In either case, the derived calibration parameters rely entirely on laboratory measurements and can therefore hardly be revisited once the instruments are in space. In this paper, we describe a novel method combining those prelaunch measurements with the highly redundant astronomical data obtained in orbit to derive the SBR with a much finer frequency granularity. The method was successfully applied to all seven HIFI mixer bands and its outcome was the basis for the final calibration tables in use for the HIFI data processing pipeline.

In Sect. 2 we explain the conventions used in the paper; we present in Sect. 3 the data that were used. The novel method is described in Sect. 4; we also discuss the failure modes and the validation of the method using simulated data. In Sect. 5 we discuss the various cleaning operations on the data that were needed to get our results. The latter are shown in Sect. 6. In Sect. 7 we compare our results to additional evidences of the SBR characteristic derived from other instrument signatures, and a yet largely unexploited dataset measured with the HIFI gas cell on a methanol gas sample (Teyssier et al.2004; Higgins2011). Finally, in Sect. 8 we present the SBR values that were adopted in the HIFI pipeline.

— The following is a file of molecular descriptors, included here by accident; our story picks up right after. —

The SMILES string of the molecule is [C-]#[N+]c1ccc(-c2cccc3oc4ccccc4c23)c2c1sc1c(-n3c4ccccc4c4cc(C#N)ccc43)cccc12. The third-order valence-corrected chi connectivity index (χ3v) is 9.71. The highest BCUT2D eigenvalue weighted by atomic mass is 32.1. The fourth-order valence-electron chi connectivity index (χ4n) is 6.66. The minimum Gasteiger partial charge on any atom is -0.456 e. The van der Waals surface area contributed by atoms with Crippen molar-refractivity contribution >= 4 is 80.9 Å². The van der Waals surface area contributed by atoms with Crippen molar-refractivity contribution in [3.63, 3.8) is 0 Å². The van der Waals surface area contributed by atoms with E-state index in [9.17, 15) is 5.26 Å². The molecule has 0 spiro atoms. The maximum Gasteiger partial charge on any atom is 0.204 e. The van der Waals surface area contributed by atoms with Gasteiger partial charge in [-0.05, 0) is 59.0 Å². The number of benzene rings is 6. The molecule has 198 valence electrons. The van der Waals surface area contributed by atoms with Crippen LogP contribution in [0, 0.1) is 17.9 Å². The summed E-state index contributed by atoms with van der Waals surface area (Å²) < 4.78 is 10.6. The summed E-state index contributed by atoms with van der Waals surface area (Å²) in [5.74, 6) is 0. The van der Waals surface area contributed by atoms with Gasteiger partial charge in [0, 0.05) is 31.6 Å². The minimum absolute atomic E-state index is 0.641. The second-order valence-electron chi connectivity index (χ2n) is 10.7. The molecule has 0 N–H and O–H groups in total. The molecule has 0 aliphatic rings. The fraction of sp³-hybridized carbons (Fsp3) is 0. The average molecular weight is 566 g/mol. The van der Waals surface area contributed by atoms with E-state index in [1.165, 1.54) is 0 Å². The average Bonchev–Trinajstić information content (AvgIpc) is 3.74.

2. Conventions